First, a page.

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Deaconess Emergency Services

Resuscitation Center

What is a Resuscitation Center?

Resuscitation centers are being established across the U.S. to care for post-cardiac-arrest patients who have return of spontaneous circulation (ROSC) with coma and without neurological signs. This new resuscitation center designation is based on growing evidence supporting the need for resuscitation centers to improve overall outcomes for these patients.

Both Deaconess emergency departments—at Deaconess Hospital and Deaconess Gateway Hospital—are fully capable Resuscitation Centers.

When resuscitation center protocols are used to care for ROSC patients, resuscitation rates double. Of patients who are resuscitated and leave the hospital, 80%–90% are neurologically intact.

What are the components of a Resuscitation Center?

The Deaconess Resuscitation Center uses a team approach involving multiple key players, both in-hospital and out-of-hospital, to care for ROSC patients. We recognize the value of coordination between the EMS system, the ED staff, interventional cardiologists, electrophysiologists, critical care doctors and hospital administration.

The resuscitation center concept emphasizes early use of proven interventions for resuscitation and post-resuscitation care, including:
  • Pre-hospital care
  • Hypothermia
  • Sedation and coma management
  • Cardiac intervention and consideration of urgent catheterization and pacemaker/defibrillator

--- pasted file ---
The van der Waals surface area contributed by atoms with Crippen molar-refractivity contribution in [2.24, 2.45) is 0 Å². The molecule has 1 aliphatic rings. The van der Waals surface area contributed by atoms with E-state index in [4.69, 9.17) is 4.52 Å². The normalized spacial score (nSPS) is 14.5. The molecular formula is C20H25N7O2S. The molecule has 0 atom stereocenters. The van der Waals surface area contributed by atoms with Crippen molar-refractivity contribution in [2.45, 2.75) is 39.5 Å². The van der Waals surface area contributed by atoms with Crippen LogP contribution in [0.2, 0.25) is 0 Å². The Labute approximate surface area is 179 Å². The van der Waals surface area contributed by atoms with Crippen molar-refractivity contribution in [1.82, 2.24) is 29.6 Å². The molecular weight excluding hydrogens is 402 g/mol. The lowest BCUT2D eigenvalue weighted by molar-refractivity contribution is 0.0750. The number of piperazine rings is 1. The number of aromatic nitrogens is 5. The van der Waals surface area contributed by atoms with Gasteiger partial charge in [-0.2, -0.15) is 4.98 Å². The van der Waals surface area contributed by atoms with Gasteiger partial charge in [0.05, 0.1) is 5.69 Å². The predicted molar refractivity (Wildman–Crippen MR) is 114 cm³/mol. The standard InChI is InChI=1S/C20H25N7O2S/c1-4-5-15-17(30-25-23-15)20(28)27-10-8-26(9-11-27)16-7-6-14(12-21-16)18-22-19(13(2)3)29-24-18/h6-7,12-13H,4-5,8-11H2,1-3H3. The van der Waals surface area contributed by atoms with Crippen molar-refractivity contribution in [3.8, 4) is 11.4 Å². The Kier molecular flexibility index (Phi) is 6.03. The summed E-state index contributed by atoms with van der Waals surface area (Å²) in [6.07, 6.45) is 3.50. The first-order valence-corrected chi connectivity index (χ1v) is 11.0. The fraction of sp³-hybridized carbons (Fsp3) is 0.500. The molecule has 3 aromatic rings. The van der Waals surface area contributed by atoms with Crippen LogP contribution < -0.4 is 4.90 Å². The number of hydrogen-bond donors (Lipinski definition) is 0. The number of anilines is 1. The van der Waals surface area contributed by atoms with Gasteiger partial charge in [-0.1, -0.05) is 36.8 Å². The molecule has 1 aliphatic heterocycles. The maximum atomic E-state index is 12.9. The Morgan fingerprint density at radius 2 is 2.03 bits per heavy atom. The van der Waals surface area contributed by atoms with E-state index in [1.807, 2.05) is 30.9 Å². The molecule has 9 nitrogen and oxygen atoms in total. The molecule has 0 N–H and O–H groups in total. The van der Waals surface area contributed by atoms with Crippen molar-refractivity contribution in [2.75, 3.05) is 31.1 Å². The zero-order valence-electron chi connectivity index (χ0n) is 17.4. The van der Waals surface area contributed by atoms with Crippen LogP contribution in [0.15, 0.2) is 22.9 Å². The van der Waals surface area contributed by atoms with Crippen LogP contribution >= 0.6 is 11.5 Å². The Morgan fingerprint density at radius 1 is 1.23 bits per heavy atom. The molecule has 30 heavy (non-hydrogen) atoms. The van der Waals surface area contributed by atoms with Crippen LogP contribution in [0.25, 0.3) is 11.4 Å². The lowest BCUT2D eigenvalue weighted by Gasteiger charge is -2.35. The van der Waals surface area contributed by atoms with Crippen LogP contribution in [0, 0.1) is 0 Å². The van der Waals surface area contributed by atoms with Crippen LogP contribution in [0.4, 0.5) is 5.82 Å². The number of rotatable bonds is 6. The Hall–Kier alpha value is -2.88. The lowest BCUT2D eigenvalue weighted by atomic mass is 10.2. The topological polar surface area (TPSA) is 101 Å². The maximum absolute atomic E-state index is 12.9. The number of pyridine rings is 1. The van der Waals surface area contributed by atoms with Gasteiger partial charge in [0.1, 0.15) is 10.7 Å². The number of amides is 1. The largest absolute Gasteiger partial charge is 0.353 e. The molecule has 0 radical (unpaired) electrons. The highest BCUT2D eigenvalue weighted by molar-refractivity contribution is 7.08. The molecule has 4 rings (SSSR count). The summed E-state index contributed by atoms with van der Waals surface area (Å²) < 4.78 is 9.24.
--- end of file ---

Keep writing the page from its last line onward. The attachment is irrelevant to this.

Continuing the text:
• Aggressive medical management of patient status

What can you do in the pre-hospital environment? 

The most important things EMS providers can do are to provide excellent CPR and begin hypothermia before arrival at the hospital. Deaconess offers a variety of tools to help ensure that patients receive the best possible CPR and hypothermia treatment in the prehospital environment. 

What happens at the hospital? 

When a patient reaches the hospital, Deaconess continues the hypothermia that was started pre-hospital. The patient’s coma is managed, and pacemaker/defibrillator implantation is considered. The patient may be taken urgently to the cath lab for stent placement.

Deaconess Is a Take Heart America Resuscitation Center

Deaconess is proud to announce its affiliation with Take Heart America, a leader in developing cardiac arrest and resuscitation centers in the United States. As the first local chapter of Take Heart in Indiana, Deaconess has a system for improving cardiac arrest care and resuscitation rates for post-cardiac arrest patients.

Sudden cardiac arrest claims more than 300,000 lives per year, nearly 1,000 people each day in the United States alone. Current statistics reveal merely five percent of SCA victims survive to leave the hospital. Take Heart America was founded by a network of visionaries who recognized that a coordinated, comprehensive approach to resuscitation therapies would substantially increase sudden cardiac arrest (SCA) survival rates beyond the benefits achieved with individual therapies alone. Building community awareness is paramount to the Deaconess Resuscitation Center strategy for saving lives. Teaching CPR and encouraging those who have been trained to act when necessary can significantly increase an SCA victim’s chance of survival.